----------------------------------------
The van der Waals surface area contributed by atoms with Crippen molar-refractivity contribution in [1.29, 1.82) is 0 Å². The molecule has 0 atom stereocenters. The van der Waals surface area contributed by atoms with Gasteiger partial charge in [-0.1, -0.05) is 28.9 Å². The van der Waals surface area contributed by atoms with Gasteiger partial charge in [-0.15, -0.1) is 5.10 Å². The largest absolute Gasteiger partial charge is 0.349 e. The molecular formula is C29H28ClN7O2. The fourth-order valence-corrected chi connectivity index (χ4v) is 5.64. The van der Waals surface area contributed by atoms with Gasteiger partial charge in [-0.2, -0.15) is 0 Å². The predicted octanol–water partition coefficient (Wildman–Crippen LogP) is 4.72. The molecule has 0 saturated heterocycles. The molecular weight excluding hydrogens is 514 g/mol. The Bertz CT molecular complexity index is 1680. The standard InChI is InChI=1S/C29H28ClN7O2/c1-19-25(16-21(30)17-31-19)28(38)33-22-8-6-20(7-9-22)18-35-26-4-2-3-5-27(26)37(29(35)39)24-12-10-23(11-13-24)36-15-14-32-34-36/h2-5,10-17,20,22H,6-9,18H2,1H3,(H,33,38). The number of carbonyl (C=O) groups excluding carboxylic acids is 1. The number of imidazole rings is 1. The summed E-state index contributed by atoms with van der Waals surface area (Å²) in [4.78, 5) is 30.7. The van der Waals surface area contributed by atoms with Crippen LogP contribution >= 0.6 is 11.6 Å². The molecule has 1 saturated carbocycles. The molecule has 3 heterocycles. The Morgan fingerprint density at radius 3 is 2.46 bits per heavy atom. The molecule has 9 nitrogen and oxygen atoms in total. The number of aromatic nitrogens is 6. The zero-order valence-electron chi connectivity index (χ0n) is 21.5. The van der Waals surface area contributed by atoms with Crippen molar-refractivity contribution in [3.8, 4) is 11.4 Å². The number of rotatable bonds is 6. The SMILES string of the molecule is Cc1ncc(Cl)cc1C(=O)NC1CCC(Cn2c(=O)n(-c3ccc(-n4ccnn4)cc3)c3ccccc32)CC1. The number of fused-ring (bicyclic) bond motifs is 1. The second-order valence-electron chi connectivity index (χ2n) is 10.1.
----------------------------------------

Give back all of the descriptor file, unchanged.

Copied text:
The van der Waals surface area contributed by atoms with Crippen molar-refractivity contribution in [1.29, 1.82) is 0 Å². The molecule has 0 atom stereocenters. The van der Waals surface area contributed by atoms with Gasteiger partial charge in [-0.1, -0.05) is 28.9 Å². The van der Waals surface area contributed by atoms with Gasteiger partial charge in [-0.15, -0.1) is 5.10 Å². The largest absolute Gasteiger partial charge is 0.349 e. The molecular formula is C29H28ClN7O2. The fourth-order valence-corrected chi connectivity index (χ4v) is 5.64. The van der Waals surface area contributed by atoms with Gasteiger partial charge in [-0.2, -0.15) is 0 Å². The predicted octanol–water partition coefficient (Wildman–Crippen LogP) is 4.72. The molecule has 0 saturated heterocycles. The molecular weight excluding hydrogens is 514 g/mol. The Bertz CT molecular complexity index is 1680. The standard InChI is InChI=1S/C29H28ClN7O2/c1-19-25(16-21(30)17-31-19)28(38)33-22-8-6-20(7-9-22)18-35-26-4-2-3-5-27(26)37(29(35)39)24-12-10-23(11-13-24)36-15-14-32-34-36/h2-5,10-17,20,22H,6-9,18H2,1H3,(H,33,38). The number of carbonyl (C=O) groups excluding carboxylic acids is 1. The number of imidazole rings is 1. The summed E-state index contributed by atoms with van der Waals surface area (Å²) in [4.78, 5) is 30.7. The van der Waals surface area contributed by atoms with Crippen LogP contribution >= 0.6 is 11.6 Å². The molecule has 1 saturated carbocycles. The molecule has 3 heterocycles. The Morgan fingerprint density at radius 3 is 2.46 bits per heavy atom. The molecule has 9 nitrogen and oxygen atoms in total. The number of aromatic nitrogens is 6. The zero-order valence-electron chi connectivity index (χ0n) is 21.5. The van der Waals surface area contributed by atoms with Crippen molar-refractivity contribution in [3.8, 4) is 11.4 Å². The number of rotatable bonds is 6. The SMILES string of the molecule is Cc1ncc(Cl)cc1C(=O)NC1CCC(Cn2c(=O)n(-c3ccc(-n4ccnn4)cc3)c3ccccc32)CC1. The number of fused-ring (bicyclic) bond motifs is 1. The second-order valence-electron chi connectivity index (χ2n) is 10.1.